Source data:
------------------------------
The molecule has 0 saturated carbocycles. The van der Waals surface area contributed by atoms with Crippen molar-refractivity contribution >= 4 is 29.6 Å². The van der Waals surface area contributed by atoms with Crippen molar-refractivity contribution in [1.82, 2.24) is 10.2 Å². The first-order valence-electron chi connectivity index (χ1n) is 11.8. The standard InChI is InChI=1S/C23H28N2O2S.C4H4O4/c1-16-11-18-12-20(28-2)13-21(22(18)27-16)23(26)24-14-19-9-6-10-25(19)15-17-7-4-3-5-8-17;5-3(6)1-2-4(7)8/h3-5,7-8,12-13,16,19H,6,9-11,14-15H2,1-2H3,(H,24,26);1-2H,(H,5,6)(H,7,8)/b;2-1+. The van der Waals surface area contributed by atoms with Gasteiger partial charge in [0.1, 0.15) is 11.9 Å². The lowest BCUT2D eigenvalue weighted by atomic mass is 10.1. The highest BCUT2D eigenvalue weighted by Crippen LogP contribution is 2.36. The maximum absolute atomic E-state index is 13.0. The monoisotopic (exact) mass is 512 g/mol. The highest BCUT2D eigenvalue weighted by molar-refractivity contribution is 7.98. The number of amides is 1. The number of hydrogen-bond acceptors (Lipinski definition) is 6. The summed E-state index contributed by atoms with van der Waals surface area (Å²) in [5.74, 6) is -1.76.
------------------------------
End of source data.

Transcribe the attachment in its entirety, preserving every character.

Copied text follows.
The molecule has 0 saturated carbocycles. The van der Waals surface area contributed by atoms with Crippen molar-refractivity contribution >= 4 is 29.6 Å². The van der Waals surface area contributed by atoms with Crippen molar-refractivity contribution in [1.82, 2.24) is 10.2 Å². The first-order valence-electron chi connectivity index (χ1n) is 11.8. The standard InChI is InChI=1S/C23H28N2O2S.C4H4O4/c1-16-11-18-12-20(28-2)13-21(22(18)27-16)23(26)24-14-19-9-6-10-25(19)15-17-7-4-3-5-8-17;5-3(6)1-2-4(7)8/h3-5,7-8,12-13,16,19H,6,9-11,14-15H2,1-2H3,(H,24,26);1-2H,(H,5,6)(H,7,8)/b;2-1+. The van der Waals surface area contributed by atoms with Gasteiger partial charge in [0.1, 0.15) is 11.9 Å². The lowest BCUT2D eigenvalue weighted by atomic mass is 10.1. The highest BCUT2D eigenvalue weighted by Crippen LogP contribution is 2.36. The maximum absolute atomic E-state index is 13.0. The monoisotopic (exact) mass is 512 g/mol. The highest BCUT2D eigenvalue weighted by molar-refractivity contribution is 7.98. The number of amides is 1. The number of hydrogen-bond acceptors (Lipinski definition) is 6. The summed E-state index contributed by atoms with van der Waals surface area (Å²) in [5.74, 6) is -1.76.